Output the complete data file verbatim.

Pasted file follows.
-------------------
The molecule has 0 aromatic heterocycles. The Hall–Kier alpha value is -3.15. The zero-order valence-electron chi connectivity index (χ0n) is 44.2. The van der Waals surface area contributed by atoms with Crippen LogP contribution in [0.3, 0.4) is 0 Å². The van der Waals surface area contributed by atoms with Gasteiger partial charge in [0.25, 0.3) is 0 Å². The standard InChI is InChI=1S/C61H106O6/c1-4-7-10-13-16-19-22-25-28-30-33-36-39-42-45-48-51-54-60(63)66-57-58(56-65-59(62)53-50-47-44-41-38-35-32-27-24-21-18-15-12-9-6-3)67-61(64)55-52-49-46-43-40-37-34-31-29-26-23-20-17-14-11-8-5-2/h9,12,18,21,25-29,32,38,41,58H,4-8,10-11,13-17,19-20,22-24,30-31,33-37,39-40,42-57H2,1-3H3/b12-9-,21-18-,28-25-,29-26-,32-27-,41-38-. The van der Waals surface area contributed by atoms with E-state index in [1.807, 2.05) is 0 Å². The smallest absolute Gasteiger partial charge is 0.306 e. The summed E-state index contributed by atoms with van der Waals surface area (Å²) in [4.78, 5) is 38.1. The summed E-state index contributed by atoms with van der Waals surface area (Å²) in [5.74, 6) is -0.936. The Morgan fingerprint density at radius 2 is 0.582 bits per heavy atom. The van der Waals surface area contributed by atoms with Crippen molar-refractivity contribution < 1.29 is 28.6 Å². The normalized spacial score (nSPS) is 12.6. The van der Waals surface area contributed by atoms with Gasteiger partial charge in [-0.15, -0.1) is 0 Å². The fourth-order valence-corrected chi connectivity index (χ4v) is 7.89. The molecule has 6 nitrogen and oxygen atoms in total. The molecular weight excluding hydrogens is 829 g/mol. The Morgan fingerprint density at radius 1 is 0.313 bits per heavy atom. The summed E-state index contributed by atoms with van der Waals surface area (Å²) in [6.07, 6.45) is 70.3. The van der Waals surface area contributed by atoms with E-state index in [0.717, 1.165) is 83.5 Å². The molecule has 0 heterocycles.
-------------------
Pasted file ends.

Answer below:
The molecule has 0 aromatic heterocycles. The Hall–Kier alpha value is -3.15. The zero-order valence-electron chi connectivity index (χ0n) is 44.2. The van der Waals surface area contributed by atoms with Crippen LogP contribution in [0.3, 0.4) is 0 Å². The van der Waals surface area contributed by atoms with Gasteiger partial charge in [0.25, 0.3) is 0 Å². The standard InChI is InChI=1S/C61H106O6/c1-4-7-10-13-16-19-22-25-28-30-33-36-39-42-45-48-51-54-60(63)66-57-58(56-65-59(62)53-50-47-44-41-38-35-32-27-24-21-18-15-12-9-6-3)67-61(64)55-52-49-46-43-40-37-34-31-29-26-23-20-17-14-11-8-5-2/h9,12,18,21,25-29,32,38,41,58H,4-8,10-11,13-17,19-20,22-24,30-31,33-37,39-40,42-57H2,1-3H3/b12-9-,21-18-,28-25-,29-26-,32-27-,41-38-. The van der Waals surface area contributed by atoms with E-state index in [1.807, 2.05) is 0 Å². The smallest absolute Gasteiger partial charge is 0.306 e. The summed E-state index contributed by atoms with van der Waals surface area (Å²) in [4.78, 5) is 38.1. The summed E-state index contributed by atoms with van der Waals surface area (Å²) in [5.74, 6) is -0.936. The Morgan fingerprint density at radius 2 is 0.582 bits per heavy atom. The van der Waals surface area contributed by atoms with Crippen molar-refractivity contribution < 1.29 is 28.6 Å². The normalized spacial score (nSPS) is 12.6. The van der Waals surface area contributed by atoms with Gasteiger partial charge in [-0.15, -0.1) is 0 Å². The fourth-order valence-corrected chi connectivity index (χ4v) is 7.89. The molecule has 6 nitrogen and oxygen atoms in total. The molecular weight excluding hydrogens is 829 g/mol. The Morgan fingerprint density at radius 1 is 0.313 bits per heavy atom. The summed E-state index contributed by atoms with van der Waals surface area (Å²) in [6.07, 6.45) is 70.3. The van der Waals surface area contributed by atoms with E-state index in [0.717, 1.165) is 83.5 Å². The molecule has 0 heterocycles.